Italian Zebra Crossings: Swimming in the Sea of Vespas and Hope | Chronicle of Jack Marshall
You stand palm-flat against stones put in place 2,000 years ago by tormented workers dripping in the same summer sun that now seeps into your own bones, when a double-decker brimming with cameras passes barely 30 feet away.
But it’s not the road itself that fascinates – cities grow, so seeing cobblestone modernity seeping into the surroundings close to one of the most historic buildings on the planet isn’t all that surprising. What is surprising, however, is the infinitely vexing, permanently confusing and downright deadly concept of Italian crosswalks.
Feeling confused and in danger is not a pleasant feeling at the best of times. Feeling confused and unsafe halfway through an Italian intersection laden with wasp Vespas, delinquent taxis and busloads of locals staring at you like you need to be transported to Castel Sant’Angelo for trying to cross a road is unnerving to say the least. And angry too.
Not understanding that “leave means leave”, but why can’t they understand zebra crossings? What don’t they understand? Those thick white lines crossing the road mean one thing and only one: stop your two-ton metal boulder, there are humans. Instead, you have to position yourself dangerously in front of a vehicle and hope for it to stop.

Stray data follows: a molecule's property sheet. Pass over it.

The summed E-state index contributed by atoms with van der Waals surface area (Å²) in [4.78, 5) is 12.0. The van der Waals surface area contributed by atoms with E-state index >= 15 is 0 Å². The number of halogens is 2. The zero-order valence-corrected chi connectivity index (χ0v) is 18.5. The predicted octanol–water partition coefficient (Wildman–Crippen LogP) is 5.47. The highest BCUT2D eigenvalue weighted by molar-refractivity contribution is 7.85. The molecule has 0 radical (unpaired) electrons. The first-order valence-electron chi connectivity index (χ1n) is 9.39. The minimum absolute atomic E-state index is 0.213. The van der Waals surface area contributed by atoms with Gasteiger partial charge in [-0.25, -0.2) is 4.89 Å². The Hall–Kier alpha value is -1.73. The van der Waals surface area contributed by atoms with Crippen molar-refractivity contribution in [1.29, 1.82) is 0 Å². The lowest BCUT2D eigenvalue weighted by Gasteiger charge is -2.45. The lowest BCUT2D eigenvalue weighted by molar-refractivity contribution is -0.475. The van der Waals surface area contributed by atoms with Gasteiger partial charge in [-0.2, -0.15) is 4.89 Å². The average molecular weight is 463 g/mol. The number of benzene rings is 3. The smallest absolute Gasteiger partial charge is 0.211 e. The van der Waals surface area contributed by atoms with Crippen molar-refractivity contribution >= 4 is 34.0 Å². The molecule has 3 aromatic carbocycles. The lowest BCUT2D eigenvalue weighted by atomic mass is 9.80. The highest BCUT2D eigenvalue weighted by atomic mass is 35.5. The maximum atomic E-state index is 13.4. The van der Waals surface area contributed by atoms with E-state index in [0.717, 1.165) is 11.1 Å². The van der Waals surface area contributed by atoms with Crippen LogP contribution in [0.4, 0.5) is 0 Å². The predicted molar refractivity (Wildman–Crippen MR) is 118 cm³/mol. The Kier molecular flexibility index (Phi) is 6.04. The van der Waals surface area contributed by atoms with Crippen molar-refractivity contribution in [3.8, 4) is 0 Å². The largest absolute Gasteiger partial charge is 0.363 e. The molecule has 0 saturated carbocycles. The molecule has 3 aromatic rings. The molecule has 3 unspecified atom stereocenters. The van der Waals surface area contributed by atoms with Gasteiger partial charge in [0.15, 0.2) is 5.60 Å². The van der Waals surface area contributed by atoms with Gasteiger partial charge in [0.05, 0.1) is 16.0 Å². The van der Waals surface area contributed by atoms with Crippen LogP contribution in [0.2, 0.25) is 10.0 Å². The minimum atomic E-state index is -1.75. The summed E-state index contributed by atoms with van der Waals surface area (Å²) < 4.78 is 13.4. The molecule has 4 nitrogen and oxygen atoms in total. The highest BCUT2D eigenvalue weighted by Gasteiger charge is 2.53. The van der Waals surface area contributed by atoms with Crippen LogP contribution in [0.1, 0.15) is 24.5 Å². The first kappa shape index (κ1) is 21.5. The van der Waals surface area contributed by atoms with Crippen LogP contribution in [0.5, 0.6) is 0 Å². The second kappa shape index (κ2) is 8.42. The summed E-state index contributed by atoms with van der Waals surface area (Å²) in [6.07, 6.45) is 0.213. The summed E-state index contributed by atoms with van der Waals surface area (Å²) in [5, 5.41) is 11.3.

Many don’t, turning their whiskered heads in your direction as if to say “are you really crazy?” Return to the relative safety of the sidewalk, alive to cross another day. But don’t worry: that’s when you spot it. The little green man, beacon of protection in the thick fog of anarchy. The light proudly illuminated, you stride out. A horn duly sounds.
Wrong again, English. You really mean to tell me that the presence of a zebra crossing and the illumination of the green man “walk now” made you believe that you could cross? Completely bewildered, you have no choice but to perform some sort of jinking dance before rushing to the nearest gelateria. At least in there, everything makes sense.